We busy people like to think that with rational planning, gathering all the facts, projecting out to the future, we can make the right choices in our secular lives. But our Christian faith history shows us again and again that we aren’t the ultimate choosers, God is. Our role is less rational in many ways, not to be the master planners we would like to be in controlling our lives and our world. No, our role, as Ignatius shows us again and again in the Spiritual Exercises, is to ask for the gift, the grace, not so much to choose, but to be chosen. That grace is exemplified over and over again in the scriptures, the faith history of the “chosen” Mother of God, the faith history of the chosen People of God.

Our mentor St. Ignatius gives us a model of how we can move along in this New Year beyond our broken or forgotten “resolutions,” move along in our daily lives, choosing to be chosen. This he does inviting us to the regular prayer of the Awareness Examen. Perhaps this can be the most important “resolution” for all our coming years. You will find a version of this in pages 43 and following of our White House prayer booklet; or by searching the internet for “Awareness Examen” you can find many, many examples of how busy people can grow in finding God in all the things awaiting us in the coming New Year. As Jesus grew older he grew in wisdom and stature, and in grace before God and people (Luke 2:52), daily in discerning God’s gracious calling, choosing to be chosen. He calls us now to choose to be chosen in our daily lives.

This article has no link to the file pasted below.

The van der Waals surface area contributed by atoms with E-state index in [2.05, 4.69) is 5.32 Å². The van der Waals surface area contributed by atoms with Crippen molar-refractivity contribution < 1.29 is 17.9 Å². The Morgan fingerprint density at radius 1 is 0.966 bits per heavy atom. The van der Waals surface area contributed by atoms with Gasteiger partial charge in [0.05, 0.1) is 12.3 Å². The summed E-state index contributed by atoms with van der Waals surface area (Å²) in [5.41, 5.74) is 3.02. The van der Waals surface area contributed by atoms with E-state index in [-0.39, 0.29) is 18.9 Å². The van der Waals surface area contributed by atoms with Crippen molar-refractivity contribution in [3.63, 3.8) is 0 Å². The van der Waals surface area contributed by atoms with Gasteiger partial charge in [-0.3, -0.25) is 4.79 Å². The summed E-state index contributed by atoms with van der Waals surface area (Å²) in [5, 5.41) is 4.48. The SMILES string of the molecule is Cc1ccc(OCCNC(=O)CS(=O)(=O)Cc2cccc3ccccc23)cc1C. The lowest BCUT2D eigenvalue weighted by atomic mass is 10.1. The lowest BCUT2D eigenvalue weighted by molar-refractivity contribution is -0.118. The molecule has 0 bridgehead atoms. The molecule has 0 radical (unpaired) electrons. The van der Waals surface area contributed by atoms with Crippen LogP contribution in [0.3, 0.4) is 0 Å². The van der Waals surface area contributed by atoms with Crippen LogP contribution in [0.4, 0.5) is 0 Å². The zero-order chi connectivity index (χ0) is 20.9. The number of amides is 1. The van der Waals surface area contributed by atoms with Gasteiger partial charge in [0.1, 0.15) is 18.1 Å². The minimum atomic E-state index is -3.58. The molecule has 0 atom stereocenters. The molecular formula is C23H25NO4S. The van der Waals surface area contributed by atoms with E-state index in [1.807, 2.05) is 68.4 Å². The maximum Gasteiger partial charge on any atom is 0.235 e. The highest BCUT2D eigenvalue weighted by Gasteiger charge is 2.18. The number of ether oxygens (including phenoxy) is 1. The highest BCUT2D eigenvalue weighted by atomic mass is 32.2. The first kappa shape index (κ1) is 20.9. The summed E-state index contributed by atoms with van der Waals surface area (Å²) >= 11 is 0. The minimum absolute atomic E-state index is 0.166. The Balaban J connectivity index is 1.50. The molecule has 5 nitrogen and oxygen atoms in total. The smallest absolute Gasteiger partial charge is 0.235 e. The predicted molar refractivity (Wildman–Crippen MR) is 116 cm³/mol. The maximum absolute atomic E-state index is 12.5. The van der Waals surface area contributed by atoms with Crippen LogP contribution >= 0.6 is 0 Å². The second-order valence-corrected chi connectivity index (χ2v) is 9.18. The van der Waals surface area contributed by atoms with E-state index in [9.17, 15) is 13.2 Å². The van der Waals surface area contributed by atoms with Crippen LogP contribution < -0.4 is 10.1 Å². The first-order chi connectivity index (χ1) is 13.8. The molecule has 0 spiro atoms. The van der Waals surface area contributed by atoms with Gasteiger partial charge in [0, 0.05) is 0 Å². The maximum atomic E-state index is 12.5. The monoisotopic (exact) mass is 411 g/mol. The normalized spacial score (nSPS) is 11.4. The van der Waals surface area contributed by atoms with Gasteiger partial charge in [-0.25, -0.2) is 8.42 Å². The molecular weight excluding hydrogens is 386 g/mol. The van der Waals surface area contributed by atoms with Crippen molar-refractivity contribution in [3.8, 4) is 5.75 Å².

Edward B. “Ted” Arroyo, S.J.

Weekend Reflections for 12/29/17

Jesus Ordinary Life

In the last sentence of today's gospel, 17 words in all, we have an incredibly vague synopsis of what we know about Jesus life after his birth:  he lives with his family in Nazareth where he grew and increased in grace, wisdom, and knowledge.